Campaign Finance Reform:
It Won't Work

Jude Wanniski
April 29, 1998


Memo To: Representative J.D.Hayworth [R-AZ]
From: Jude Wanniski
Re: Campaign Finance

Saw you on "Crossfire" and had to write this note of applause. Your position on campaign finance fits exactly with the nation’s problem with current practice. I’ve argued for many years that as long as the tax and regulatory environment puts so much power in the hands of members of Congress and the Executive Branch, the American people have to defend themselves by bidding for representatives in these branches of government who will represent them against Uncle Sam. The enormous amount of money spent on political campaigns is for defense, not offense. Only a small part of the money is aimed at persuading the federal government to give positive handouts to the favored few.

It is up to people like Jack Kemp and Dick Armey and Trent and Newt and Bill Archer to press ahead with legislative ideas that will simplify and clarify the tax and regulatory apparatus of the government. This will take several years to accomplish, barring a small miracle. Meanwhile, you and your colleagues who are engaged in the critical issues involving raw political power have to hold off the so-called finance reformers. The more “reform” we have of the kind John McCain and Chris Shays have in mind, the longer it will take to simplify and downsize government.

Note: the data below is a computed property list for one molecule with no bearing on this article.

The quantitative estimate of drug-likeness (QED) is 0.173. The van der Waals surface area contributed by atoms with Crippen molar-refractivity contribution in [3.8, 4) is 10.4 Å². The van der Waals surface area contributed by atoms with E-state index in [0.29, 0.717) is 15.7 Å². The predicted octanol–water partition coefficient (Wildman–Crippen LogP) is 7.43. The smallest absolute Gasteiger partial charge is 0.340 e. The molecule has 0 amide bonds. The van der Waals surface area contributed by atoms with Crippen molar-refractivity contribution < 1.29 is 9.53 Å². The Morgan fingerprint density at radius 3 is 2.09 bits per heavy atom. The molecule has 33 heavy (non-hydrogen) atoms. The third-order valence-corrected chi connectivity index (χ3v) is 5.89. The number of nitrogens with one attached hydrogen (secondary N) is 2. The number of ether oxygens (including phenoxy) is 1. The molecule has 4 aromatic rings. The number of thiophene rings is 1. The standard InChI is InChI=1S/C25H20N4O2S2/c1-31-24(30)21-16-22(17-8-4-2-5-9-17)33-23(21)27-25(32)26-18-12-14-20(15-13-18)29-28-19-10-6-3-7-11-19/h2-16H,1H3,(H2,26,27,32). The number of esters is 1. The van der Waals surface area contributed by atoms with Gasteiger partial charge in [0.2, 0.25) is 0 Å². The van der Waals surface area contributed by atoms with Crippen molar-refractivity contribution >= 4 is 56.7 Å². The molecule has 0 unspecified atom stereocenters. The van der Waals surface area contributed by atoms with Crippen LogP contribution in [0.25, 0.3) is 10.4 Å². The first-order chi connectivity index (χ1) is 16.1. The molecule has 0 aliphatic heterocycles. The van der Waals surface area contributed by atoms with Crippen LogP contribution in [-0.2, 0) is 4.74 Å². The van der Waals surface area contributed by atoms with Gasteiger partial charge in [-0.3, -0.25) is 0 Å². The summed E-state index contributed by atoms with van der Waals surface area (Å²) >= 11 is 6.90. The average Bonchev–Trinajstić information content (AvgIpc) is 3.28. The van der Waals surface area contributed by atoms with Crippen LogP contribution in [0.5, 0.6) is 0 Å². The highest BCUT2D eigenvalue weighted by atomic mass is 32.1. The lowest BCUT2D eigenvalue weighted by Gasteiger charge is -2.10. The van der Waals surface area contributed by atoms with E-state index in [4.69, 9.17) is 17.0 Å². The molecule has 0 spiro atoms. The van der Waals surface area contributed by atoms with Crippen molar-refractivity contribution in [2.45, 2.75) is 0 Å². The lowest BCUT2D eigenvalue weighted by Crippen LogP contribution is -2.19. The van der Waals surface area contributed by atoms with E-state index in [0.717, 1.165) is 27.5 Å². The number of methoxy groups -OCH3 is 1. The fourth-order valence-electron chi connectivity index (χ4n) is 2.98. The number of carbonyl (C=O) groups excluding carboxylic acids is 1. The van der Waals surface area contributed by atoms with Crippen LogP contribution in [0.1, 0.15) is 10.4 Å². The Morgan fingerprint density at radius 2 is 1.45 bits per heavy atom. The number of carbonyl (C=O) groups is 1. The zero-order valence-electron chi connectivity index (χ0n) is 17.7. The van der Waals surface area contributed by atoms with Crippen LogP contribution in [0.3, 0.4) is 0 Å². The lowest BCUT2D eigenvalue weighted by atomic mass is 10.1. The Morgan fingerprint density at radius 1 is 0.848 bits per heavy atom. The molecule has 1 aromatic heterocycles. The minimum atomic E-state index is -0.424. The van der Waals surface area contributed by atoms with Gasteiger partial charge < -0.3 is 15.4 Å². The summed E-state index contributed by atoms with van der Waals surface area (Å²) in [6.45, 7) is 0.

What I mean to say is that as long as there are 8 million words in the federal tax code and millions of words added annually to the regulatory register there is absolutely no point in trying to prevent the universe from protecting itself with campaign cash. This is not political science. It is chemistry, physics and integral calculus. If you provide an incentive in the tax code and regulatory register for individuals, corporations and entire industries to get a deal or protect themselves from those who have bought a better deal, you cannot stop the cash from seeking the line of least resistance. There will always be “rent seekers,” as economists call special interest lobbyists, but when the system is simple, simple, simple, the number is reduced to a minimum. We’ll get there, but in the process we can’t discourage every possible form of expression, including the financing of political campaigns. The kind of legislation you are talking about will help us get from here to there. Count me a fan.

P.S. It is a mistake to look at the rest of the world for guidance on campaign financing. We often hear how wonderful it is in England or Canada, where the campaign periods are short and the financing much, much smaller. These are parliamentary systems, where you really vote for one party or the other, as there is near-perfect discipline. Here, every candidate represents a different bundle of opinions on myriad issues. It is much more chaotic, but this is one of the reasons we are the Superpower, and the sun has set on the British Empire.